I believe the concept of a Mansfield bar is that the car takes the impact lower down on its body in an area of the subframe that is designed (in modern cars at least) to mitigate such impacts by collapsing in a controlled, energy absorbing, manner and triggering airbags, rather than across the windscreen where there is very little structural material between the driver's/passenger's heads and the comparatively sharp edge of the truck deck. I'm not an engineer, but I would suspect that the Mansfield bar would also tend to fold in under the deck, thus absorbing even more energy from the collision.
That said, there is still a definite requirement for the driver to be positively engaged in the process of keeping themselves alive and a Mansfield bar only improves your chances rather than guaranteeing survival.
"Maybe I'm the only one worrying about a degree of decorum"
Yes, I think you're probably correct in that assumption.
"Also, CB radio today, ham bands next week...."
It's easy to make local rules about what can and can't be done on Ham bands - the tricky part of using them for commercial use is that you have no control over Hams in the rest of the world who, depending on their own county's regs, frequency and modulation mode, may be able to point directional antennas carrying several kilowatts of RF in pretty much any direction they feel like.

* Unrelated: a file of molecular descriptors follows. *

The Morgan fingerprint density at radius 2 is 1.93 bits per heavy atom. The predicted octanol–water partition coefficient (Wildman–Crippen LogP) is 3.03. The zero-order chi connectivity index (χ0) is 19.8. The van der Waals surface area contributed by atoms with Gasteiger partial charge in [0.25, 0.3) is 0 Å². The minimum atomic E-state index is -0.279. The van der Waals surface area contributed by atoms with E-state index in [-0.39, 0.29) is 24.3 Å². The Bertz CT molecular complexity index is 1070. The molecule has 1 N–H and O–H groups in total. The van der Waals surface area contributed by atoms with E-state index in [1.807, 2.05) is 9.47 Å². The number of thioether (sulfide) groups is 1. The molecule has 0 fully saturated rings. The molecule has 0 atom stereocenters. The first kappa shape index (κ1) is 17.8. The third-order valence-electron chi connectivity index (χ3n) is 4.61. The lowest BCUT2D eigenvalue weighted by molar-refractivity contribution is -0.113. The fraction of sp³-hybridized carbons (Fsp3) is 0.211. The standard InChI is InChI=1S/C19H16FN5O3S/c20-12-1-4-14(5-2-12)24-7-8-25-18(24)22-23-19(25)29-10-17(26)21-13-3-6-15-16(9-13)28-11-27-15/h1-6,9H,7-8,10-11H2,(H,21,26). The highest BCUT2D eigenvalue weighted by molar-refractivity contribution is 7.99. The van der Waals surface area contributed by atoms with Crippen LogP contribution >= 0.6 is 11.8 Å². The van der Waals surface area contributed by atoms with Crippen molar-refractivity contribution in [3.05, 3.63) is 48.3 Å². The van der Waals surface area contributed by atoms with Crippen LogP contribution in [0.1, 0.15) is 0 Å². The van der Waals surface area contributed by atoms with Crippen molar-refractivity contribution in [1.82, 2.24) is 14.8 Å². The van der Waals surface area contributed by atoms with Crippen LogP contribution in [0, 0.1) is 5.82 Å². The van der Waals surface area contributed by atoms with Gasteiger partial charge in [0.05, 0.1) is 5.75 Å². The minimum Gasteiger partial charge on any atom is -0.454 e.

Ham frequency allocations are an international allocation under the authority of the ITU - it's not so easy to decide your going to sell some of it off.
I think you'll find it's still very much alive a kicking in some parts of the US - the only thing I can't understand is how the FCC intends to regulate this, as CB is already pretty much a free-for-all.
They can't keep the CBers out of the amateur bands and they can't keep them within the CB power limits as it is, so how they think they are going track down and deal with Cooter and his mates when they blast a couple of very messy kilowatts over an LTE signal is anyone's guess.
"Even better launch a game - take a picture of a car registration with your phone, check against DVLA database and if it comes back "no tax" or wrong model/colour etc then automatically report location and time to local enforcement."
Yes, and each morning school teachers could ask the kiddies what Mommy and Daddy watched on TV last night and send a list of those watching non-approved material to local Plod as well.
Win all 'round, really.
"So I respectfully request that you be silent about things you don't understand."
Said war would have been a lot easier to win for the Allies if it hadn't been for the enthusiastic support of Nazi Germany by certain US industries - so it's probably a subject best kept quiet about.